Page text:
CURE (KYUA) Add To My Top 10

Prognosis: Hypnosis

Content -3
Quality
None Light Moderate Heavy
Language        
Violence        
Sex        
Nudity        

Release Date: July 07, 2001

Starring: Koji Yakusho, Masato Hagiwara, Tsuyoshi Ujiki, Anna Nakagawa, & Yoriko Douguchi

Genre: Detective/Thriller

Audience: Older teenagers & adults

Rating: Not Rated

Runtime: 111 minutes

Address Comments To:

John Vanco & Noah Cowen
Co-Presidents
Cowboy Pictures
Cowboy Booking International
6 West 24th Street
New York, NY 10010
Phone: (212) 929-4200
Fax: (212) 929-9786
Email: info@cowboybi.com
Website: www.cowboybi.com

Content:

(PaPa, OOO, B, L, VVV, NN, A, D, M) Pagan worldview with retribution themes & strong occult elements of hypnotism & some moral elements of man dedicated to caring for his mentally ill wife; six mostly mild obscenities; strong violence including man beats woman on head with pipe, two shootings, man hurls himself out of two story window in suicide attempt, assault, vandalism, & many implied murders with images of bloody corpses, monkey corpse & bloody crime scenes including gruesome image of hung woman; no sex; brief image of upper female nudity; alcohol use; smoking; and, talk of prostitution & disturbing scenes of dementia.


Summary:

CURE is a taciturn Japanese crime/detective story with a supernatural bent where a detective must stop a man with hypnotic occult powers, before he himself falls under the man’s spell. Bloody, droll, with a few obscenities, this movie’s hero has a moral moment but ultimately resolves the problem with a bloodbath.


Review:

Originally called KYUA and released in 1997 in Japan, CURE is a taciturn crime/detective story with a supernatural bent, now becoming more common in American movies of the same genre. A wave of gruesome murders is sweeping Tokyo. The only connection is a bloody "X" carved into the neck of each of the victims. In each case, the murderer is found near the victim and remembers nothing of the crime. Detective Takabe (Koji Yakusho) and his psychiatrist friend Sakuma (Tsuyoshi Ujiki) are called in to figure out the connection but their investigation goes nowhere. An odd, young man is arrested near the scene of the latest murder. He seemingly doesn't know who he is or where he is. A label in his jacket, reading Mamiya (Masato Hagiwara), is his only identification.
The detectives and the audience suddenly discover that Mamiya has a strange effect on everyone who comes into contact with him. Mamiya asks his interrogators “Tell me about you,” and if they comply, they end up killing someone, usually a person they are close to or a person with whom they seek retribution. Ultimately, Detective Takabe must stop Mamiya, who is discovered to have hypnotic powers, before he himself falls under Mamiya's spells.
If this movie were made in America with the same script, it would likely be a run-of-the-mill thriller that would come and go from the theaters. The director shocks the audience with a few bloody corpses, murders and crime scenes, and doesn't punch up the suspense or backstory. The revelation that Mamiya has hypnotic occult powers does not bring revelation or surprise to the audience. In better films, that would be a starting point and the movie would explore the killer's backstory. This movie only scratches the surface in explanation.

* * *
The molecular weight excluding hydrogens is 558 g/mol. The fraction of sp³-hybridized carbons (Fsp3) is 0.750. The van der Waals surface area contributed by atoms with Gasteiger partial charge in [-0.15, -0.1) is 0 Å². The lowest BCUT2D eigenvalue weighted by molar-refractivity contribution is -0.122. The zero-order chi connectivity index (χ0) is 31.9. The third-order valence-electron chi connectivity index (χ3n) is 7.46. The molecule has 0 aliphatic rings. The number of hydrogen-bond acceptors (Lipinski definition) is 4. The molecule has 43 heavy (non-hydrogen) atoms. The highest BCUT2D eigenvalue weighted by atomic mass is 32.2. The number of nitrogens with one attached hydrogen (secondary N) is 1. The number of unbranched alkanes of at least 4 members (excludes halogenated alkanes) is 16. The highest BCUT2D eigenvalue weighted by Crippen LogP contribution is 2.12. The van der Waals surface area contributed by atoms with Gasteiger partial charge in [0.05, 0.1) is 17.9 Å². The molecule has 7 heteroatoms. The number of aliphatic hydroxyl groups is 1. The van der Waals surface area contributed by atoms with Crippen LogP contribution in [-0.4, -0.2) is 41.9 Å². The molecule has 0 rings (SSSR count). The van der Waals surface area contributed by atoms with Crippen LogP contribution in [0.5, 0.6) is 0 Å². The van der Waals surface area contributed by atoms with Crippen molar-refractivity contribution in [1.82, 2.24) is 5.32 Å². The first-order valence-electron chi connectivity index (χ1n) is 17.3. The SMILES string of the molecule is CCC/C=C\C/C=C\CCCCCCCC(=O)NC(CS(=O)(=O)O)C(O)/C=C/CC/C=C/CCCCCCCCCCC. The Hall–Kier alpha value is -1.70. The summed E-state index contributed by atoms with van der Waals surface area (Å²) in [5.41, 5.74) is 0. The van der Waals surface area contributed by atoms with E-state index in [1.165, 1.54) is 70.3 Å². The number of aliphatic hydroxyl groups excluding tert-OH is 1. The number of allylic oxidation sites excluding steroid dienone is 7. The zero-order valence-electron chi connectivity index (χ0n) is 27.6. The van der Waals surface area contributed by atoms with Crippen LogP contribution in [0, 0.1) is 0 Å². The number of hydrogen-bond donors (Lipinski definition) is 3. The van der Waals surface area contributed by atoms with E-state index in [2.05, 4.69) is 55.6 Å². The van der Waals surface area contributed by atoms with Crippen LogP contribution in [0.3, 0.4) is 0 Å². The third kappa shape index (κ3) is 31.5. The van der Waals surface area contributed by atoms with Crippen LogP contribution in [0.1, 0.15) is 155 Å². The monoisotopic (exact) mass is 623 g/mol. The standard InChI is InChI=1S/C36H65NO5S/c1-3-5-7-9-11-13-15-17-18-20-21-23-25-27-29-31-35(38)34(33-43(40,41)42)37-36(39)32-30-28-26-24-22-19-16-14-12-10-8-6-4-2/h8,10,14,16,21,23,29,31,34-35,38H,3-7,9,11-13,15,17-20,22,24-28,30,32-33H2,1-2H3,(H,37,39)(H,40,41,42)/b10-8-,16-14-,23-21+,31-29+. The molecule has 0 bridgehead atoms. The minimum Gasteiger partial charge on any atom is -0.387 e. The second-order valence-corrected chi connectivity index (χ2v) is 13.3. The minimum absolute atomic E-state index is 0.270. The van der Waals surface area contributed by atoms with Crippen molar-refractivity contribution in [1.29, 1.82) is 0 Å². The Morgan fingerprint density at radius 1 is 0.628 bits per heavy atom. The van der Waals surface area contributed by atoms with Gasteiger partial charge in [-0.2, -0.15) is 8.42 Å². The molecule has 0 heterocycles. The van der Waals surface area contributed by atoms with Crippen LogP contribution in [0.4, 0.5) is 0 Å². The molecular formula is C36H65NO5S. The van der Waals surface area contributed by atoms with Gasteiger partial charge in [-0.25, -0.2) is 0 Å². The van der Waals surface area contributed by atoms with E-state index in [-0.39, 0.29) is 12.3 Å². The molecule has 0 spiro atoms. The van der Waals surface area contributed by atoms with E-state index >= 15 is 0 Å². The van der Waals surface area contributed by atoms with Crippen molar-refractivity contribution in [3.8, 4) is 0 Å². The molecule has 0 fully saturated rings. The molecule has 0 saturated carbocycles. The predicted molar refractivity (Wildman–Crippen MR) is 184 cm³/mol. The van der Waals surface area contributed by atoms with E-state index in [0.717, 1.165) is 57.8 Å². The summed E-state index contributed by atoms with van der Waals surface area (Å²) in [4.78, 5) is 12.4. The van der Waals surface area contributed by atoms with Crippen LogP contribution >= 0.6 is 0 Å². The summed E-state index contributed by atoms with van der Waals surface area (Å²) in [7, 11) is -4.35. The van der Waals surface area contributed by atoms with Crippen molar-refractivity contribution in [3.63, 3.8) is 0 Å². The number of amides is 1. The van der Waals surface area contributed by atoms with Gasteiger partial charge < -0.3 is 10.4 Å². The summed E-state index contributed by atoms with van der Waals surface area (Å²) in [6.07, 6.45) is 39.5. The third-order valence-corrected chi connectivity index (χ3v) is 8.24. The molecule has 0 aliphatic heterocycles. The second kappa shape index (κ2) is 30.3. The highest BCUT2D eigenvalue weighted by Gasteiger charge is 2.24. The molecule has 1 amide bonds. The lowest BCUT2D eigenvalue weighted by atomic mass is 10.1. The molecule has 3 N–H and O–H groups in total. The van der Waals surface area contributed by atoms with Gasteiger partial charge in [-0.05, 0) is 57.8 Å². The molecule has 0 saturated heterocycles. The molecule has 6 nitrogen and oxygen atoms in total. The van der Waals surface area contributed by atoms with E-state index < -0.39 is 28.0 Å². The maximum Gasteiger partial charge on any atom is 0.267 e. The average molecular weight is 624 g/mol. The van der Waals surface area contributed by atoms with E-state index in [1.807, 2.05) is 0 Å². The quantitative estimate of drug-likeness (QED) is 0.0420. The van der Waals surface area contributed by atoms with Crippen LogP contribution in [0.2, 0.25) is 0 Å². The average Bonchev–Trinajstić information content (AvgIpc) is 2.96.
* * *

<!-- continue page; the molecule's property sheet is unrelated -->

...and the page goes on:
If Americans want their thrills more thrilling, they would probably be more satisfied with something home-grown. The pacing, direction, editing, and final resolution are about as droll as they come. Only some photography brings any appeal. Spiritually, this movie is the same. It pushes no strong agenda, save for the godless quest to stop crime found in many modern detective stories. Hypnotism is called soul-conjuring and, apparently, Mamiya does it effectively, but its roots are not explored much. Takabe does take care of his infirm wife, and perhaps his moral goodness and keen mind help him stay away from Mamiya's charms, but ultimately a bloodbath resolves this conflict. This movie cures nothing. For pure entertainment, try the pleasant Japanese movie SHALL WE DANCE? instead.


In Brief:

CURE is a bloody, taciturn crime/detective story from Japan with a supernatural bent. Gruesome murders sweep Tokyo. The only connection is a bloody "X" carved into the neck of each of the victims. In each case, the murderer is found near the victim and remembers nothing of the crime. Detective Takabe and his psychiatrist friend Sakuma are called in to figure out the connection, but their investigation goes nowhere. An odd, young man named Mamiya is arrested near the scene of the latest murder. Ultimately, Detective Takabe must stop Mamiya, who is discovered to have hypnotic occult powers, before he himself falls under Mamiya's spells.
In America, this movie would likely be a run-of-the-mill thriller that would come and go from the theaters. The director shocks the audience with a few bloody corpses, murders and crime scenes, and doesn't punch up the suspense or backstory. The pacing, direction, editing, and final resolution are about as droll as they come. Only some photography brings any appeal. Spiritually, it pushes no strong agenda, save for the godless quest to stop crime that is found in many modern detective stories. Ultimately, a bloodbath resolves the conflict.